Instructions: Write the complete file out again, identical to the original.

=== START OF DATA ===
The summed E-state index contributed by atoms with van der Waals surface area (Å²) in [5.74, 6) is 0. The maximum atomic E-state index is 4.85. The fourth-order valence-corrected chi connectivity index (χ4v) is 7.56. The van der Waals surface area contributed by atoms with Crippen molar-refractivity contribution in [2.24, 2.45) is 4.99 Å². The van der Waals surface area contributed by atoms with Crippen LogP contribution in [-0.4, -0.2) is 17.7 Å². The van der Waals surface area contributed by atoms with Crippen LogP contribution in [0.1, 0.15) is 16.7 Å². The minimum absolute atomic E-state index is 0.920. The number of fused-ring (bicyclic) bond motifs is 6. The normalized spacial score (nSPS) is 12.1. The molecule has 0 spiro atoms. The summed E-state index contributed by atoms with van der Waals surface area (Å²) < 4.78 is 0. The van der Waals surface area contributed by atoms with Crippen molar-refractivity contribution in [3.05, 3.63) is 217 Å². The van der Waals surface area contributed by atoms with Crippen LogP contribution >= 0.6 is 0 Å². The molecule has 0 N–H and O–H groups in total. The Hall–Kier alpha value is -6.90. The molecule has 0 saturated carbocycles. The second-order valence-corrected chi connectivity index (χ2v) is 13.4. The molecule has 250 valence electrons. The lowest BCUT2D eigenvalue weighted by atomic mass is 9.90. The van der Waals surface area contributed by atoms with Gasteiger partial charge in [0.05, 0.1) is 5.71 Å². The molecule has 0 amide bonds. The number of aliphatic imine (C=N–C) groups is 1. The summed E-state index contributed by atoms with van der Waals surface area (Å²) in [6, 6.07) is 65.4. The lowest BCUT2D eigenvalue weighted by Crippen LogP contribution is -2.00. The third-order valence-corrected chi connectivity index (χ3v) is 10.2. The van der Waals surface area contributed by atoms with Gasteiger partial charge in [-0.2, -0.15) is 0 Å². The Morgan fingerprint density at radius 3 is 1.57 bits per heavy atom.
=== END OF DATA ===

The summed E-state index contributed by atoms with van der Waals surface area (Å²) in [5.74, 6) is 0. The maximum atomic E-state index is 4.85. The fourth-order valence-corrected chi connectivity index (χ4v) is 7.56. The van der Waals surface area contributed by atoms with Crippen molar-refractivity contribution in [2.24, 2.45) is 4.99 Å². The van der Waals surface area contributed by atoms with Crippen LogP contribution in [-0.4, -0.2) is 17.7 Å². The van der Waals surface area contributed by atoms with Crippen LogP contribution in [0.1, 0.15) is 16.7 Å². The minimum absolute atomic E-state index is 0.920. The number of fused-ring (bicyclic) bond motifs is 6. The normalized spacial score (nSPS) is 12.1. The molecule has 0 spiro atoms. The summed E-state index contributed by atoms with van der Waals surface area (Å²) < 4.78 is 0. The van der Waals surface area contributed by atoms with Crippen molar-refractivity contribution in [3.05, 3.63) is 217 Å². The van der Waals surface area contributed by atoms with Crippen LogP contribution >= 0.6 is 0 Å². The molecule has 0 N–H and O–H groups in total. The Hall–Kier alpha value is -6.90. The molecule has 0 saturated carbocycles. The second-order valence-corrected chi connectivity index (χ2v) is 13.4. The molecule has 250 valence electrons. The lowest BCUT2D eigenvalue weighted by atomic mass is 9.90. The van der Waals surface area contributed by atoms with Gasteiger partial charge in [0.05, 0.1) is 5.71 Å². The molecule has 0 amide bonds. The number of aliphatic imine (C=N–C) groups is 1. The summed E-state index contributed by atoms with van der Waals surface area (Å²) in [6, 6.07) is 65.4. The lowest BCUT2D eigenvalue weighted by Crippen LogP contribution is -2.00. The third-order valence-corrected chi connectivity index (χ3v) is 10.2. The van der Waals surface area contributed by atoms with Gasteiger partial charge in [-0.2, -0.15) is 0 Å². The Morgan fingerprint density at radius 3 is 1.57 bits per heavy atom.